If you need your son there for now? then so be it. I think the proof of your life - was in your first statement though - YOU said it was peaceful when he went into the city - I bet those few days were lovely -I think you need to imagine HOW those days could stretch to weeks......and how much better YOUR quality of life would be if they were peaceful. At 24? He's a grown man - even if he does have issues. And i guess my last question is - At WHAT age are you going to give yourself permission for him to grow up - and get out and find out these things for himself? You need to know that it's okay for him to struggle - and figure out things on his own. Its not's not what you wanted for him......but it's okay to push him out of the nest and let him fly. Even if he walks .....and does not's okay. You're still a good....GREAT Mom. Because that's what great Moms do - We accept the fact that even some of our kids are going to take more lumps that others - and we allow them that right -------and svck up the heartache behind a facade of "GO GET EM HONEY! You're doing great!" In the mean time - we pray - we cry, we ask God WHY MY KID? We get frustrated, we wonder, we hope..we scream and we wait...and hopefully they don't kill us and we don't die before we get to see some improvement in them.

    I wish I could make it all easier for you ------You've got too many hard decisions to make alone..... we're here to support you!
    Hugs & Love
  15. matti

    matti New Member

    Hi Teatime
    I am really sorry for what you are going through. My son is mentally ill as well, and believe me, until you live it you have no idea of what it's like.
    While you can't force your son to get help, you can get help and support for yourself. Look for it through your local Community Access Center or ask your family doctor. You need to take care of yourself before you can care for anyone else.
    Please, keep us posted on how things are for you. There are many of us here who really care!
  16. DammitJanet

    DammitJanet Well-Known Member Staff Member

    Teatime...I really am glad you got back to us.

    I am trying to put myself in your place and it isnt hard. I have some pretty icky stuff going on and my difficult child is just a year older than your son. Im trying to imagine if I had to rely on him for all of my care when he was at his worst. Actually I dont have to think that hard because he was at his worst when I almost died. This was back in 2008. He tried but he wasnt all that great. I do have to say for him my illness did seem to have a positive effect on his life because I think it scared him but who knows. I dont think I would want him to be my sole caregiver ever. I know he loves me and would do whatever he could for me but I dont want any of my kids to have to do that. Number one, I dont trust his friends that much!
  17. Hound dog

    Hound dog Nana's are Beautiful


    Star is right. You need to get some strong supports put into place for YOU. Sometimes we just have to step off the roller coaster and put ourselves first. I'm so sorry you're having to go through so much at once right now. And I'm so glad you found us so you don't have to go through it alone anymore.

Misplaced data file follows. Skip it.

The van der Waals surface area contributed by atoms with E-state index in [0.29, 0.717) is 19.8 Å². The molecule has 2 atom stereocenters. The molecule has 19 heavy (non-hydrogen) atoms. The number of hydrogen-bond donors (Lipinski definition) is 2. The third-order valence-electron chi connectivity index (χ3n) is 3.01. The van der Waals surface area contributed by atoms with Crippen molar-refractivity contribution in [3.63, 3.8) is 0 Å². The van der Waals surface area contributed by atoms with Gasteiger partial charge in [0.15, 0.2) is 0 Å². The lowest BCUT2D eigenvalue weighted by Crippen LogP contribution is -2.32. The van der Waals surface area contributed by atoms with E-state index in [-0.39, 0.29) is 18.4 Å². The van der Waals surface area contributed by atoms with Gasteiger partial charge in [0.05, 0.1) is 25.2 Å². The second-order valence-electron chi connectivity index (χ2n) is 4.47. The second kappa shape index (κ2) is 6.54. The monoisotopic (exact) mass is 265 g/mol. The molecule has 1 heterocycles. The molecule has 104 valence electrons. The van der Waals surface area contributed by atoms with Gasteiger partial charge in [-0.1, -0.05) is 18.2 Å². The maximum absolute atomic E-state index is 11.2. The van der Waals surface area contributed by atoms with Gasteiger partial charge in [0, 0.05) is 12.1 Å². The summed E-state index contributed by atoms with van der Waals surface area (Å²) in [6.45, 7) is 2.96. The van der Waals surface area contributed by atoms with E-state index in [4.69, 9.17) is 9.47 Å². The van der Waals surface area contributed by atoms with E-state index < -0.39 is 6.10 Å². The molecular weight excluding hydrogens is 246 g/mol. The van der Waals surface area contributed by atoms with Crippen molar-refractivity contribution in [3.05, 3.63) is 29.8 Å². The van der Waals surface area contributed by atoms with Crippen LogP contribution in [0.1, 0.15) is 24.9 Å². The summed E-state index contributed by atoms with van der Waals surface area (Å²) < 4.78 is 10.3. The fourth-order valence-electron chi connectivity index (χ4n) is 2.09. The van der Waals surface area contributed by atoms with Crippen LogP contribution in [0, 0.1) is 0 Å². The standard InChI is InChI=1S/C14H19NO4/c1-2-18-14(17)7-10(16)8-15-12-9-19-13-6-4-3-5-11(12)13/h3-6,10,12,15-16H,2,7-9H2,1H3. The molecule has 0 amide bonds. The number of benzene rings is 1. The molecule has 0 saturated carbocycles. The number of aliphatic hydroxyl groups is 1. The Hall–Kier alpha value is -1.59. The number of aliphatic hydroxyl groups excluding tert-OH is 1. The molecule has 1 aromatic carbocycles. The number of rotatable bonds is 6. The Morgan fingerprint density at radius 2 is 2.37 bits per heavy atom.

Please keep us updated.

  18. susiestar

    susiestar Roll With It

    I know a lot of people with lupus. My mom and I belonged to a lupus support group (they let me be a member even as a teen because I had health problems that felt like lupus but were caused by other stuff and no one knew what) that ten yrs later became lupus and chronic pain support group. In jr high my favorite teacher was diagnosis'd with lupus and scleroderma. It really roced a lot of us.

    Stress is HUGE in the degree of problems when you have these health problems. HUGE. The relief you felt when he went to the city should tell you something.

    Your son is NOT the person who should be taking care of you after surgery. You will NOt be able to keep him from sellign your medications and you will NOt be able to reach out and call for help for a long time. This is a VERY dangerous situation and you will likely end up hurt. Either from not having the pain medications because he wanted them to take or sell or because he hurt you or he didn't give you the care you need.

    WHAT in his behavior of the last year gives you the idea that he will take good care of you while you are sick? He mooched off of anyone he could, he threatens you and intimidates you and takes your things and wants your pain medications. This is NOT a good person to care for another.

    After the surgery you will problem be operating at leasty physically on the level of a toddler as far as mobility, daily living skills like cooking, etc..... Maybe a 5 or 6yo. This next question needs an HONEST answer.

    Would you at ANY time right now allow your son to babysit a child overnight for one night? For a few nights? For 2 weeks? The sane answer here is NO! You will be operating at least physically on a level with a younger child. WHY would you trust him with YOU? I know how hard this is. I had a terrible time admitting I needed help after surgery each time I have had it. I hated it all- the help, needing the help, that the person I wanted to help me wasn't able to bc he had to work all day, etc...